17 acts portray island culture

Lauren Roberts

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Danielle Thomas, senior in finance, opens the night with a poem in Akin Auditorium Saturday night at the Caribbean Students Organization: Expressions. Photo by Lauren Roberts

Danielle Thomas, senior in finance, opens the night with a poem in Akin Auditorium Saturday night at the Caribbean Students Organization: Expressions. Photo by Lauren Roberts

More than 100 students and community members came to Akin Auditorium March 29 to see Expressions, the Caribbean Students Organization’s 17-act demonstration of the collective ancestry of the Caribbean islands.

Deborah Pierre, CSO member, said, “It’s very worthwhile for students who have never been to the Caribbean to come and see a part of our culture and experience it outside of Caribfest.”

Expressions started more than 10 years ago as a counterpart to Caribfest which takes place in the fall. CSO members started planning this year’s show in November to prepare the 17 acts that covered poetry, dance, music and fashion.

“This is my first MSU event,” lbert Slusher, junior in fine arts, said. “There was so much advertising in the school, I couldn’t avoid it. I had to come.”

The Caribbean Students Organization also reached out to Caribbean students from Cameron university to take part in ‘Expressions.’

“I saw a post on Facebook and it looked interesting,” Delvis Simmonds, Cameron graduate, said. “I wasn’t doing anything else so I drove down from Lawton to see the show.” Cameron University representative Dentricia Morton, senior in business management, sang with the CSO band.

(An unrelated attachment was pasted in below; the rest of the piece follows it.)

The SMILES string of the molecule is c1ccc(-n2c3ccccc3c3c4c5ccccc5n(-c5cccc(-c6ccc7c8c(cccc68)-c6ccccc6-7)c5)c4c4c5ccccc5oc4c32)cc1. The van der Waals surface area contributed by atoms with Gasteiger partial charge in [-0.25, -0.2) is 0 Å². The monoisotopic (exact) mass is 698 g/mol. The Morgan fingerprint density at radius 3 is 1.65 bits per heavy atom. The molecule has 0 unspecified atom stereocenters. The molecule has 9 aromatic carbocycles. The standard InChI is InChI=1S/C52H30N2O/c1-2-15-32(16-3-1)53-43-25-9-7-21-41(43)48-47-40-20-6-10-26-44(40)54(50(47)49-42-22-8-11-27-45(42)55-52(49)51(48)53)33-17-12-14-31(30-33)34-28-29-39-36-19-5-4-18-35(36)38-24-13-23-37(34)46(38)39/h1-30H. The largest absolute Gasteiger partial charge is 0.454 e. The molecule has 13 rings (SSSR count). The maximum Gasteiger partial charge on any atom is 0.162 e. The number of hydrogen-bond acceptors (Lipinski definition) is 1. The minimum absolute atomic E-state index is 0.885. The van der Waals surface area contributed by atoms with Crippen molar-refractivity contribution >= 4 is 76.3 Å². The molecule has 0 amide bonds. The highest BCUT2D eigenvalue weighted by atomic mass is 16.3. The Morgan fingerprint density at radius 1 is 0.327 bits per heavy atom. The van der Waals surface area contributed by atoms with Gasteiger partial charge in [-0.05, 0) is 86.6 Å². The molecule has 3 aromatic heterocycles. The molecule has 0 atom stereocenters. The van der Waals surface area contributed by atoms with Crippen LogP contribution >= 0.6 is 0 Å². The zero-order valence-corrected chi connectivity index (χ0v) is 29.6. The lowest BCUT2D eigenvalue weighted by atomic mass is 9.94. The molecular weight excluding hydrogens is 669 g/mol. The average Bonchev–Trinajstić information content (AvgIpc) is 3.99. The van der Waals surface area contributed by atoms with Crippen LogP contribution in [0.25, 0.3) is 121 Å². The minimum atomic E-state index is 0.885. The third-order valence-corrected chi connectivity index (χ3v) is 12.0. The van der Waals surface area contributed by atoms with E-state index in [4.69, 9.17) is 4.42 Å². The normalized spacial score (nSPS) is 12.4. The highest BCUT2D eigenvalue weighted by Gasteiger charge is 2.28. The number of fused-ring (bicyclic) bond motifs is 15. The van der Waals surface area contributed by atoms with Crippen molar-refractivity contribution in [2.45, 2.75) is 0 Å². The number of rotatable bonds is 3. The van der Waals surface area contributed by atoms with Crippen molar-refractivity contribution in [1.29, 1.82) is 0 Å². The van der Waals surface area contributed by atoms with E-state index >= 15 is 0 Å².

The show started with a dance of African origins as the master and mistress of ceremony came out to give the opening remarks. Midway through Expressions, a fashion show featuring two designers showed off their designs merging Caribbean and African dress with Western styles.

Lauvin Phillip, senior in management information systems, said, “It explains the Caribbean culture, bringing unity and awareness to the different organizations and the people all around Wichita Falls.”

The MSU Pans Ensemble played ‘Happy Birthday’ to celebrate the 20th anniversary of CSO.

“I think it gave general knowledge to students because we’ll see persons on campus and we don’t know where they are from or what their actual culture is like,” Iman Mendes, junior in management information systems, said. “We just want to share awareness and let them know what we are about in the Caribbean.”

At the end of the show The Island Boys danced their way into the hearts of the women and brought energy into the grande finale.

“The show was very entertaining. It’s great that everyone came out to support the show,” Antoinette Henry, MSU alum, said. “It’s good to see Caribbean students coming together and participating.”

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